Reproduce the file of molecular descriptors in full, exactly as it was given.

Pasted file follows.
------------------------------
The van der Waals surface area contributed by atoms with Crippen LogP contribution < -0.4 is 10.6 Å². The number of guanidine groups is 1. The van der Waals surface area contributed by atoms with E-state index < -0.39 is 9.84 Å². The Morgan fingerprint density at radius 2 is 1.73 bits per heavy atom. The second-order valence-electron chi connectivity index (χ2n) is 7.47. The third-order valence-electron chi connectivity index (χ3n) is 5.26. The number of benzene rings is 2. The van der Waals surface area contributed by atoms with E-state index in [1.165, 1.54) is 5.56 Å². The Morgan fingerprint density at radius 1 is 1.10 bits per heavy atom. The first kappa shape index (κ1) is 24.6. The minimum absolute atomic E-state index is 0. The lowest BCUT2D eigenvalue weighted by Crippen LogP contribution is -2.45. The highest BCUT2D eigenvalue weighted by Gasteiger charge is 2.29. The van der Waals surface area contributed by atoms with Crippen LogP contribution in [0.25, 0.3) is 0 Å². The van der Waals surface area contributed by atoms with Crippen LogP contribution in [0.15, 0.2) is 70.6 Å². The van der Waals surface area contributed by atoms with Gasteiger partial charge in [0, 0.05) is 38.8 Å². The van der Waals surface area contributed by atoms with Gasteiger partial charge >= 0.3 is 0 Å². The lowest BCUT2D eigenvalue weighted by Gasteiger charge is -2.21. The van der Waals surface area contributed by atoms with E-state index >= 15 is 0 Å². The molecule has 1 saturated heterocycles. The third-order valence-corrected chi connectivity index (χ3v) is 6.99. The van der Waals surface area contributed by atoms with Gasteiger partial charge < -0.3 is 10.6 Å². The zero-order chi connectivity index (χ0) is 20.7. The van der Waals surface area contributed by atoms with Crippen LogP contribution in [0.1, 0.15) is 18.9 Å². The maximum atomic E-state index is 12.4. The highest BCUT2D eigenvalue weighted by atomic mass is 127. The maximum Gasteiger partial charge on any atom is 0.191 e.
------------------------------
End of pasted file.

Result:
The van der Waals surface area contributed by atoms with Crippen LogP contribution < -0.4 is 10.6 Å². The number of guanidine groups is 1. The van der Waals surface area contributed by atoms with E-state index < -0.39 is 9.84 Å². The Morgan fingerprint density at radius 2 is 1.73 bits per heavy atom. The second-order valence-electron chi connectivity index (χ2n) is 7.47. The third-order valence-electron chi connectivity index (χ3n) is 5.26. The number of benzene rings is 2. The van der Waals surface area contributed by atoms with E-state index in [1.165, 1.54) is 5.56 Å². The Morgan fingerprint density at radius 1 is 1.10 bits per heavy atom. The first kappa shape index (κ1) is 24.6. The minimum absolute atomic E-state index is 0. The lowest BCUT2D eigenvalue weighted by Crippen LogP contribution is -2.45. The highest BCUT2D eigenvalue weighted by Gasteiger charge is 2.29. The van der Waals surface area contributed by atoms with Crippen LogP contribution in [0.25, 0.3) is 0 Å². The van der Waals surface area contributed by atoms with Crippen LogP contribution in [0.15, 0.2) is 70.6 Å². The van der Waals surface area contributed by atoms with Gasteiger partial charge in [0, 0.05) is 38.8 Å². The van der Waals surface area contributed by atoms with Gasteiger partial charge >= 0.3 is 0 Å². The lowest BCUT2D eigenvalue weighted by Gasteiger charge is -2.21. The van der Waals surface area contributed by atoms with E-state index >= 15 is 0 Å². The molecule has 1 saturated heterocycles. The third-order valence-corrected chi connectivity index (χ3v) is 6.99. The van der Waals surface area contributed by atoms with Gasteiger partial charge < -0.3 is 10.6 Å². The zero-order chi connectivity index (χ0) is 20.7. The van der Waals surface area contributed by atoms with Crippen LogP contribution in [0.1, 0.15) is 18.9 Å². The maximum atomic E-state index is 12.4. The highest BCUT2D eigenvalue weighted by atomic mass is 127. The maximum Gasteiger partial charge on any atom is 0.191 e.